TIOBE Programming Community Index for March 2006
March Headline: Perl has now lowest ratings of the last 5 years
The TIOBE Programming Community index gives an indication of the popularity of programming languages. The index is updated once a month. The ratings are based on the world-wide availability of skilled engineers, courses and third party vendors. The popular search engines Google, MSN, and Yahoo! are used to calculate the ratings. Observe that the TPC index is not about the best programming language or the language in which most lines of code have been written.
The index can be used to check whether your programming skills are still up to date or to make a strategic decision about what programming language should be adopted when starting to build a new software system. The definition of the TPC index can be found here.
Long term trends
The long term trends for the first 10 programming languages are depicted in the line diagram below.
Other programming languages
On request, the complete top 50 of programming languages is listed below. This overview is published unofficially, because it could be the case that we missed a language. If you have the impression there is a programming language lacking, please notify us at email@example.com.
The Next 50 Programming Languages
The following list of languages denotes #51 till #100. Since the differences are relatively small between these languages, they are only listed (in alphabetical order).
- ABC, AD, Alpha, APL, AppleScript, Beta, Boo, cg, Ch, Clean, Clipper, Csh, cT, dc, DCL, Eiffel, Erlang, Focus, FP, Haskell, Inform, Io, J#, LotusScript, Lua, MAD, Magic, Maple, Mathematica, Modula-2, MUMPS, Natural, Oberon, Occam, OPL, Oz, PILOT, PL/1, Powerbuilder, Progress, Q, REALBasic, Rebol, Scala, SIGNAL, Simula, Verilog, VHDL, XSLT, and Yorick.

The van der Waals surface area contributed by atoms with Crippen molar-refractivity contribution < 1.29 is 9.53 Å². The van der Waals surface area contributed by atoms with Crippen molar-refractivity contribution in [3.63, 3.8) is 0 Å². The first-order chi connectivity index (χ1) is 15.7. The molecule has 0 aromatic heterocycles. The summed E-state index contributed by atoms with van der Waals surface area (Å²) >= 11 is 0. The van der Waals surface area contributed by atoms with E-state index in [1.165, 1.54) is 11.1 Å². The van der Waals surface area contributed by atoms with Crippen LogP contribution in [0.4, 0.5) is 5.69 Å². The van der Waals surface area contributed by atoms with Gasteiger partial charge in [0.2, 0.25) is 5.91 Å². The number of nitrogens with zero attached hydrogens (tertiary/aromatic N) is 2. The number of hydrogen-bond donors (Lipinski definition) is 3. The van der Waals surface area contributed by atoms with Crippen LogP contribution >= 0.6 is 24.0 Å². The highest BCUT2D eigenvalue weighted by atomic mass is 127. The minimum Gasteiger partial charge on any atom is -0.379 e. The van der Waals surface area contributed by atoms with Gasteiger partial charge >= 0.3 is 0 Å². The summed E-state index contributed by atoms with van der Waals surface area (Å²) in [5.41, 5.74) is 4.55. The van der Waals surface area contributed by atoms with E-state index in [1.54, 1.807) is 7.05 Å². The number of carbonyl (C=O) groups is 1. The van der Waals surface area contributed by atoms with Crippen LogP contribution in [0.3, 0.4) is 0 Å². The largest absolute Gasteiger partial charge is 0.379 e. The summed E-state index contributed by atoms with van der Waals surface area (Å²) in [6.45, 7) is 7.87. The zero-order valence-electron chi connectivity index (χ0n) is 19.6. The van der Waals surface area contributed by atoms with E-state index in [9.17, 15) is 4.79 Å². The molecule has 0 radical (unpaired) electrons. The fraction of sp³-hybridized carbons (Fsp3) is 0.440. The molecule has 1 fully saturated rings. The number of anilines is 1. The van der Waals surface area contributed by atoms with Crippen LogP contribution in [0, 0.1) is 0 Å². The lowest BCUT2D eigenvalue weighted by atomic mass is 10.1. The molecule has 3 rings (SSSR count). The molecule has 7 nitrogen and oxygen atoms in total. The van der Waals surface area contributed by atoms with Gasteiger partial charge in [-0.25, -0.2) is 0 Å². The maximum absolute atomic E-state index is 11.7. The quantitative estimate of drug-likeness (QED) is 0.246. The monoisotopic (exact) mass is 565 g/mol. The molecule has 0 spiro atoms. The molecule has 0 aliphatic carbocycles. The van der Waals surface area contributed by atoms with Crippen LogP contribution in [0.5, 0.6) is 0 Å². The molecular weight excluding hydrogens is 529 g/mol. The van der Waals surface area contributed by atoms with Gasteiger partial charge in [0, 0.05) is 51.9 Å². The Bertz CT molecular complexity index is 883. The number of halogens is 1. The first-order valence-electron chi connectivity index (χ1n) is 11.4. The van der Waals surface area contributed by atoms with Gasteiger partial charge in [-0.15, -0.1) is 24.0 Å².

March's Newsflash - Brought to you by Paul Jansen
We have received a lot of feedback after publishing the exceptions and grouping at the TPCI definition page. This has led to some rearrangements and changes. Details can be found at the definition page.
In the tables below some long term trends are listed about categories of languages. From this month on the language paradigms are calculated automatically thanks to Nick de Jong. The tables show that the object-oriented paradigm is gaining popularity very slowly, and compiled, statically typed languages are getting back in the spotlight.
||Ratings Mar 2006
||Delta Mar 2005 |
||Ratings Mar 2006
||Delta Mar 2005 |
Frequently Asked Questions
- Q: What definition of programming languages has been used?
- Q: How are dialects of languages grouped?
A: Some languages are grouped together because they are very similar to each other. An example is the language entry Basic which covers Visual Basic, QBasic, Microsoft Basic, etc. VB.NET is an exception to this rule because it differs too much from classic Visual Basic versions. The ratings for a collection of languages is calculated by taking the maximum of all individual entries. BTW, assembly languages are not grouped in the index because they differ so much from each other in our opinion that they should be treated separately.
- Q: Am I allowed to show the TPC index in my weblog/presentation/publication?
A: This is OK provided that the original source is referred to: www.tiobe.com.
- Q: What happened to Java in April 2004? Did you change your methodology?
A: No, we did not change our methodology at that time. Google changed its methodology. They performed a general sweep action to get rid of all kinds of web sites that had been pushed up. As a consequence, there was a huge drop for languages such as Java and C++. In order to minimize such fluctuations in the future, we added two more search engines (MSN and Yahoo) a few months after this incident.